Celebrating and promoting the best in UK prisons, probation and youth justice

MARK COLEMAN (HMP & YOI Woodhill)

MARK COLEMAN (HMP & YOI Woodhill)

Mark Coleman

AWARD WINNER 2018-19: Mark is a Prison Officer at HMP & YOI Woodhill. He wins an Award having been nominated by ten prisoners as “a shining example of an outstanding Prison Officer” whose “positive and motivational attitude makes a real difference to the day-to-day lives of those around him.”
[This Award is supported by G4S Care & Justice Services.]

Initial Nominator, Josh*, says Mark ‘uses his knowledge, common sense and experience to achieve the best possible outcome for anyone and everyone. I have never heard anyone say or have a bad comment about Mr Coleman and he is hugely important to this prison in maintaining a fully functional prison, and a positive relationship between prisoners and officers.’

Butler Trust Local Champion Bianca Watts adds that ‘Mark is renowned for always treating everyone with respect and dignity, regardless’ and ‘is the officer that prisoners and staff go to with their questions or issues with the full confidence that he will use his knowledge, common sense and experience to achieve the best and most appropriate possible outcome.’

Bianca says that ‘a lot of prisoners feel the house unit will not be the same without him there. Prisoners have often fed back that it is clear how driven Mark is and how much difference his positive and motivational attitude makes on their day to day lives. He is the spirit of HMP Woodhill through and through. Mark pushes everyone he meets to be their best self and encourages inmates to grow and develop. Mark Coleman is a truly invaluable member of the Woodhill family.’ She goes on to suggest that Mark’s ‘personal biggest reward is when he is making a daily difference and changing the lives of the men in his care. He has a down to earth, can-do and empathetic approach and always treats everyone as though they are the most important human being in the world.’

Bianca also points to Mark’s ‘excellent rapport with prisoners and staff of all grades. He has often been involved directly with prisoners during a dark time in their life and has personally helped to rehabilitate them onto a better path. It has been noted by another prisoner that he feels Mark has been directly responsible for saving the lives of some of his friends on the house unit.’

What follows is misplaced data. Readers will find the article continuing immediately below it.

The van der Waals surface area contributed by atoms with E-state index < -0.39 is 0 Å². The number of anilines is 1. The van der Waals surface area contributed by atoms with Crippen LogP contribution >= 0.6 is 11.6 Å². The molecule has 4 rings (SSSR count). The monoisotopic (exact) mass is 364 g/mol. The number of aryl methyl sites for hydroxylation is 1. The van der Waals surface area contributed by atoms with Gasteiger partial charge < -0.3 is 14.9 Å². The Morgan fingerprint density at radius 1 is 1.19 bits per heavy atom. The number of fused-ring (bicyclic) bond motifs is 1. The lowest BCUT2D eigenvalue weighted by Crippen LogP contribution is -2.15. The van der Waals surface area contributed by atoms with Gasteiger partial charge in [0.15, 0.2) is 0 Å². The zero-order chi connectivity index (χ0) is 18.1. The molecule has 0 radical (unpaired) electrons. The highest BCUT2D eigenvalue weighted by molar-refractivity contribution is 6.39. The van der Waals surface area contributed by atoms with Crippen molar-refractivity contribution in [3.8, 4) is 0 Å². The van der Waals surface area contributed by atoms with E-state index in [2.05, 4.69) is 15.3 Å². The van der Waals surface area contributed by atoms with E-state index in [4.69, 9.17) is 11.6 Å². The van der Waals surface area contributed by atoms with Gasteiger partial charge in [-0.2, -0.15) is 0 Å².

Impressively, ten prisoners chose to nominate Mark for the Butler Trust Awards. Michael* says Mark ‘gives 100% to his job’, while Robert says ‘his actions have saved lives as a direct consequence of him doing his job in the right way.’ Ed adds, ‘He’s straight down the line, you know where you stand with him. He will go above and beyond to help anyone he can. Mr Coleman stands out as one of the best’, while Mark calls him ‘an outstanding human being’, and Ahmed agrees, praising Mark for always ‘dealing with a prisoner as a human being.’

Woodhill’s Governor, Nicola Marfleet, adds her own praise for Mark, saying ‘he has the passion and resilience to keep serving offenders in a positive and hopeful way that we commend to all other members of staff.’

Mark himself is eloquent about what inspires and motivates him:

‘I go to work each morning and go through the gate not with trepidation or fear but with the knowledge that I am going to be working with individuals who have found themselves in a place they never imagined, and it is up to me and my colleagues to help them adjust to their current situation and learn from it and get the most out of it.’

He concludes by saying, ‘if I can make somebody’s stay in prison more bearable, and they take on board things I say to them, if I can help them turn their life around, see the error of their ways, and see that there is an alternative option to the problem they have, and the solution they came up with, if they feel they have been rehabilitated and they never return to prison then I can think that I had some part in it.’

* Prisoners’ names have been anonymised.

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